St. Vincent's Dr. Erica talks about Concussions

Click here of the image below to view Dr. Erica's TV segment on Q2 News' Montana This Morning 

 SVB Sitecore Erica Concussions

Concussions are a type a traumatic brain injury from a bump, blow or jolt to the head or body that causes the head and brain to move quickly back and forth. This also causes the brain to bounce or twist in the skull from the sudden movement. There are then chemical changes in the brain, and sometimes stretching and damage to the brain cells. 

There are several symptoms of concussions that fall into four categories. The physical effects, thinking and remembering, social or emotional changes, and sleep. Physically, there could be sensitivity to light and noise, vision problems, dizziness or balance issues, a feeling of tiredness or no energy, and headaches. Nausea or vomiting can occur but are more likely earlier on. Thinking or remembering things can also be affected. We normally see this with attention or concentration issues, feeling slowed down and trouble thinking clearly foggy or groggy feelings, and problems with short- or long-term memory. Being anxious or nervous, irritable or easily angered, and feeling generally more emotional are all signs of how a concussion affects someone socially or emotionally.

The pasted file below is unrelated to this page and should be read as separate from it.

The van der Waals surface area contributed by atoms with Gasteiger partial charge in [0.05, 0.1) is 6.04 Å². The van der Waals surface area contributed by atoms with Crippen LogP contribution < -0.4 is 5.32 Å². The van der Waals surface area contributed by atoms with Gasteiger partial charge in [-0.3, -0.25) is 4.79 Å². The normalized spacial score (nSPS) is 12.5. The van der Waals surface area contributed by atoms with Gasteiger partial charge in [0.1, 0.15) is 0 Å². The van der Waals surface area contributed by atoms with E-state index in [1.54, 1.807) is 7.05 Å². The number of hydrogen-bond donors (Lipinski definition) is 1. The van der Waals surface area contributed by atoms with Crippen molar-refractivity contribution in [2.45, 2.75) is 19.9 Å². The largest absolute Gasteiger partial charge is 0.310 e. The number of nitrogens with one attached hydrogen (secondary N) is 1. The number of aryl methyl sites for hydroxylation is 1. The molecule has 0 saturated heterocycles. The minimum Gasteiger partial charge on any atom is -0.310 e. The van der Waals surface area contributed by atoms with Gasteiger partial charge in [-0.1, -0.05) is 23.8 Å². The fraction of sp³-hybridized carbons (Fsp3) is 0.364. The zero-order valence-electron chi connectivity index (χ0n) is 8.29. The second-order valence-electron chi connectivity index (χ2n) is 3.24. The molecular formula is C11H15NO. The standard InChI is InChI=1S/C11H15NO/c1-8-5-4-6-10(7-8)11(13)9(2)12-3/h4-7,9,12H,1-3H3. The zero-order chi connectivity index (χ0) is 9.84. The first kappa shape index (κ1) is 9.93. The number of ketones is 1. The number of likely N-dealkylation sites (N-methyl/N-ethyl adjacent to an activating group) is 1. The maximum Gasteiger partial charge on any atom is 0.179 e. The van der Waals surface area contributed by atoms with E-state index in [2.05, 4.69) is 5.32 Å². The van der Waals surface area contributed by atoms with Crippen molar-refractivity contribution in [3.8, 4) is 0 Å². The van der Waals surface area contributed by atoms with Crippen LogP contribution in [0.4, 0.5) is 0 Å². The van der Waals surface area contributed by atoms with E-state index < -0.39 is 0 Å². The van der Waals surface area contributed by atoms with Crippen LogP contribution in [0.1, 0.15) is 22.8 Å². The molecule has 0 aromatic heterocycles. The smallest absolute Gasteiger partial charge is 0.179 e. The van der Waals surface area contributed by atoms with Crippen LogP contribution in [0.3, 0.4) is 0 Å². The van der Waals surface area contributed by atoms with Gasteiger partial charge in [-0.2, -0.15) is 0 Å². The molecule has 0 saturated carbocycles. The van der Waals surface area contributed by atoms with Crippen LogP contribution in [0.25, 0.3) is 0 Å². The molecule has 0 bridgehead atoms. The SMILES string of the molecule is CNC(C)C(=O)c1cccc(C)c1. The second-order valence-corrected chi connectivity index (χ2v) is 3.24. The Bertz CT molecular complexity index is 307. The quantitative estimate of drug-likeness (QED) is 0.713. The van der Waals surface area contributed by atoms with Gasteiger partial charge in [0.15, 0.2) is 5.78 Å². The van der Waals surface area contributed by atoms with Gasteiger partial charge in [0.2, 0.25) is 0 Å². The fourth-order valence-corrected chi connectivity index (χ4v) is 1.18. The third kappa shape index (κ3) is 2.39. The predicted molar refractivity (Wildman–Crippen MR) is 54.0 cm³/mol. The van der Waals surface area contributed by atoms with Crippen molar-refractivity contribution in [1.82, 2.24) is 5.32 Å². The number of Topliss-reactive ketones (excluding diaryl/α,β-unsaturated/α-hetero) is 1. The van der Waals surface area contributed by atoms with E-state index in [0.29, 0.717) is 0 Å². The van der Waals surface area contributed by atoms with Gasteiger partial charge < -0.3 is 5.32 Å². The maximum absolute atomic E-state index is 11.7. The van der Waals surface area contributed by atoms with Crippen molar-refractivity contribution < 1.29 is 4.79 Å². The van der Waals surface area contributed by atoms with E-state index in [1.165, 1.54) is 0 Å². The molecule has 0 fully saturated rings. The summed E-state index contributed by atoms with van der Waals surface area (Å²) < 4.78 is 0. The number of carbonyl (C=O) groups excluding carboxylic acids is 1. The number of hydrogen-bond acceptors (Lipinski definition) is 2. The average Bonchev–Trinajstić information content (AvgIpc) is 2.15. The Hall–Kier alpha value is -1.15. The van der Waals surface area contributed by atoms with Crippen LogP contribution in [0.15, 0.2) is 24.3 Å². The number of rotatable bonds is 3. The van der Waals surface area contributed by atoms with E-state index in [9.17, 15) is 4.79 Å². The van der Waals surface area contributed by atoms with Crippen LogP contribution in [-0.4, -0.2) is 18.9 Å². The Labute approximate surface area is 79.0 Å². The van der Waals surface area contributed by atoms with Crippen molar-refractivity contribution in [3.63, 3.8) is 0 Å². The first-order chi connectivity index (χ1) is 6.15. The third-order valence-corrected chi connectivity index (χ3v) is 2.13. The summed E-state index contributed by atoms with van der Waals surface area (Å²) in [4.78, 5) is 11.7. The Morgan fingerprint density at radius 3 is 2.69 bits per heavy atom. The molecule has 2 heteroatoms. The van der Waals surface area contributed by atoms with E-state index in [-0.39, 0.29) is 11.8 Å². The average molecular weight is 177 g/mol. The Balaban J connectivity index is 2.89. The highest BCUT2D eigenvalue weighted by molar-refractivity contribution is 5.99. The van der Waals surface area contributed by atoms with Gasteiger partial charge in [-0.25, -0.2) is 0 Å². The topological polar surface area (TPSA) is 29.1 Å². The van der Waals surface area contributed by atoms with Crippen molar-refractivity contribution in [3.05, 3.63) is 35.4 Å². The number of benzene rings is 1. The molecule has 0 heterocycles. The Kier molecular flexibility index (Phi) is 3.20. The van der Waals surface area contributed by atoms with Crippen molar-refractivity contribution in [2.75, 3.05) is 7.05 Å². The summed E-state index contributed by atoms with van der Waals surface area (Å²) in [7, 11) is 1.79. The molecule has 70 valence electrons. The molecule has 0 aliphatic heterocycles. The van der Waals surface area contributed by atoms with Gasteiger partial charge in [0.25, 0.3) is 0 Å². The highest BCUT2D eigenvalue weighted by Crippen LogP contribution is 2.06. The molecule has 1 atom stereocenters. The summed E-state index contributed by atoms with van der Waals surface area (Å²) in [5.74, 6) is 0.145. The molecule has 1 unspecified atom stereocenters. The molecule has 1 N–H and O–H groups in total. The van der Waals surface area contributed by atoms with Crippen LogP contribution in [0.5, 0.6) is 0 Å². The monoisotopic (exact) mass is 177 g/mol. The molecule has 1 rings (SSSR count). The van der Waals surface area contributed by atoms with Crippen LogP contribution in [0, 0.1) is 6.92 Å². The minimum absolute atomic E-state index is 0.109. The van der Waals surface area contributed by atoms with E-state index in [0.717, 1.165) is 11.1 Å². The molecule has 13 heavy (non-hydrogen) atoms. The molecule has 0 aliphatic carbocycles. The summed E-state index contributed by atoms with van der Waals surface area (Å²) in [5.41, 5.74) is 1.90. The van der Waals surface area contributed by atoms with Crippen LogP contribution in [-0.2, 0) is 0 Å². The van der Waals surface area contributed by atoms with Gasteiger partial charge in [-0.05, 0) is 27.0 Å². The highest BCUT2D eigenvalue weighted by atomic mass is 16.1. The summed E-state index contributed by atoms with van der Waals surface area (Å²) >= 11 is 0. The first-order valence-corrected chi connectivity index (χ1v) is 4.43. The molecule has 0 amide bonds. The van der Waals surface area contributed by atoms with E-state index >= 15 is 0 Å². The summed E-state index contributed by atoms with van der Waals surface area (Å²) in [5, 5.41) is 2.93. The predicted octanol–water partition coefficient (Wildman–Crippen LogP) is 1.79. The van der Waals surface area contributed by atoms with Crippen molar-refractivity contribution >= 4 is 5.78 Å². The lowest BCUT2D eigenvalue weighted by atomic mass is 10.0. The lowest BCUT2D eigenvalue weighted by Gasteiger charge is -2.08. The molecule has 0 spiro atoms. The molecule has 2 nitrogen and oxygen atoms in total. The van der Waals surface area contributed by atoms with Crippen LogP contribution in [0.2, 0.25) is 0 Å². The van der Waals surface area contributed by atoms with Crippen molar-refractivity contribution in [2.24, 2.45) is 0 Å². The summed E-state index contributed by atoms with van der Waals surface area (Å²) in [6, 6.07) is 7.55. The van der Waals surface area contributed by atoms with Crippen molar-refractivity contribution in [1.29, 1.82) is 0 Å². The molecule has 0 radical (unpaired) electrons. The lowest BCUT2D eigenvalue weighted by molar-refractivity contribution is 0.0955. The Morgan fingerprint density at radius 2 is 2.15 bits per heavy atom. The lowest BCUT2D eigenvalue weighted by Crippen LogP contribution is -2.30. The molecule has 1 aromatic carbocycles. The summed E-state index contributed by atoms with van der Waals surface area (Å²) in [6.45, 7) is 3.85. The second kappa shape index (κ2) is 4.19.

A patient may also see sleep issues. Whether they are sleeping more or less than usual or having trouble falling asleep.     

There are some treatment options available. When helping a child recover from a concussion you should follow four simple steps. These steps are resting right after the injury which is when the symptoms are more severe, within a few days gradually return the child to regular activities, when symptoms are nearly gone return to most regular activities, and recovery from a concussion is when your child is able to do all of their regular activities without experiencing any concussion symptoms. It generally takes 24-48 hours to see any symptom relief.  

Children should not return to sports or activities the same day of the injury and should wait to have the okay from a doctor with experience of evaluating concussions. While visiting with the doctor, ask for written instructions about when your child can safely return to sports. 
 

For more information please visit www.cdc.gov/headsup  
 

 

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